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Largest but voiceless minority plead at ‘Court of last resort’ Says new CJ fresh hope for speedy redress
Published Date: 12/11/2018 (Monday)

Fervent accessibility rights activist Dr. Ajith C. S. Perera, Hony. Chief Executive of IDIRIYA, has moved the Court to re-activate invocation of a Fundamental Rights Public Interest Litigation of utmost importance to Sri Lanka, nationally and internationally.

Its main purpose is to seek redress for a most vulnerable and fast increasing, voiceless and underprivileged marginalised group of persons with limited mobility, estimated at 20% of Sri Lanka’s population.

The subject matter here concerns continual poor compliance with laws and a Court Order on accessibility made 12 years ago.  This results in continual infringement of the inherent rights of nearly 4 million people who are unable properly to access even new buildings and facilities. 

Perera’s Motion is supported by four affidavits - one by himself and three by other eminent Sri Lankans. 

He has appealed for an Order from the Supreme Court to strengthen the earlier Order, dated 27 April 2011 issued under SCFR 221/2009.

In view of the UN Convention for the Protection of the Rights of People with Disabilities (CRPD) being ratified by Sri Lanka on 8 February 2016, the need for implementation of this legally binding agreement is urgent. We have already been found in default of our obligations to comply with international law when compliance would be easy to achieve starting with Article 9 - Accessibility. The fact that several major development projects – which will need to be used by future generations – are just being started, the need for action is urgent if yet more people are not to be severely disadvantaged.

The initiatives taken here by Dr. Ajith Perera is thus indispensable.


New Chief Justice – new hope

Sri Lanka now has a new Chief Justice. In Hon. H. N. J. (Nalin) Perera we have the most senior career judge appointed in a welcome move at the apex position as the head of the Judiciary of Sri Lanka. 

In his speech at the ceremonial sitting, he said he has a passion to be a voice to the voiceless and is sensitive towards the plight of the weakest in being inconvenienced by a case being unnecessarily dragged on.  SC Rules thus should promote speedy redress and prevent violators tormenting victims by dragging cases - justice delayed is justice denied.

Outcome of the last proceedings

At the last hearing on Thursday 4 October, the Petitioner Dr Perera appeared in person and the Senior State Counsel Rajitha Perera appeared for the Attorney General representing the Respondents, before a Bench presided over by Justice Hon. Vijith K. Malalgoda PC and Justice Hon. Murdhu N.B. Fernando PC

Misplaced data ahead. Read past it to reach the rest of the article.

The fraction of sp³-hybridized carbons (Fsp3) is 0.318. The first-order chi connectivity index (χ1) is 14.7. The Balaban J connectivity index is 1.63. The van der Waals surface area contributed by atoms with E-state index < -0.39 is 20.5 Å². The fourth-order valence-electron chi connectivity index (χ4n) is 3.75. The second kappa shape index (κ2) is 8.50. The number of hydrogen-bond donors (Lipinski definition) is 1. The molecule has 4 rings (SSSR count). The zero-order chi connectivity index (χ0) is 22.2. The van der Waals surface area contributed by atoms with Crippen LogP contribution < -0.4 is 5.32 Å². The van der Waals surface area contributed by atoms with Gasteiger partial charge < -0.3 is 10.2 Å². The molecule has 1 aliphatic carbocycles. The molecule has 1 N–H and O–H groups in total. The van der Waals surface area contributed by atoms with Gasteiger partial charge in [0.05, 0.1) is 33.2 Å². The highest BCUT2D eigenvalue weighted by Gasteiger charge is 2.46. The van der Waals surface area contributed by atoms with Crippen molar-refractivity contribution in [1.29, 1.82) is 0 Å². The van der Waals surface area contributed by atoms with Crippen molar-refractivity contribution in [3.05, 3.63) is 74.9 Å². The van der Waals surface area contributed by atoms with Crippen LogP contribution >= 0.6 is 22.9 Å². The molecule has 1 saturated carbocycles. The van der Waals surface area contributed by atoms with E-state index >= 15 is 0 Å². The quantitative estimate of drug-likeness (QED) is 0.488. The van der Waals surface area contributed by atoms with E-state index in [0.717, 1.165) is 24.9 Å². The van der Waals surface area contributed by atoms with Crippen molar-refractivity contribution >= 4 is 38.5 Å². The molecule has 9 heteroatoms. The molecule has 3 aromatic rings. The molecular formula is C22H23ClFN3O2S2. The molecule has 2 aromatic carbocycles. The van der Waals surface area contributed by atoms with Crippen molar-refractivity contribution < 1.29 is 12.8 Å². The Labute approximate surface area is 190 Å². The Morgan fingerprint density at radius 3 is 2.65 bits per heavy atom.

Leave was granted to proceed for Violation of the Fundamental Rights of the Petitioner representing 4 million underprivileged people experiencing physical impediments, guaranteed in terms of Articles 12(1), 12(4) and 14(1) of the Constitution.

During the proceedings, Dr. Perera summarised and presented the following facts: “The Ministry of Social Services promulgated a comprehensive detailed set of Regulations gazetted under 1, 4657/15 dated October 17, 2006. They specify clearly the manner in which steps, railings, toilets and other key parts of all types of buildings the public needs to use in life, shall be designed and constructed enabling access and safety to persons with disabilities. They were then passed unanimously by Parliament on March 20, 2007.

“Despite valiant renewed efforts by this Ministry over 12 long years to implement these access regulations and in spite of an Order issued by the Supreme Court dated April 27, 2011 under SCFR 221/2009, we have seen a proliferation of new buildings being completed, which still largely fail to comply with the requirements and thus continue to pose a potential threat to safety of life and loss of productive opportunities, thereby causing unwanted dependency and added burdens on society economically, socially and mentally, infringing the rights of nearly 4 million people.

“At my own costs, I have visited personally over 30 places and have observed the correctness of cries, complaints and grievances by the public and several medical practitioners. Worst offenders include many 5 and 4 star hotels, even numerous places of higher education institutes and universities, private sector hospitals, high-end shopping complexes, supermarkets and all forms of transport. The parts affected most are toilets, steps and railings, signage and ramps at entrances. Even the design of tables and desks at receptions and in restaurants continue to pose inaccessibility.”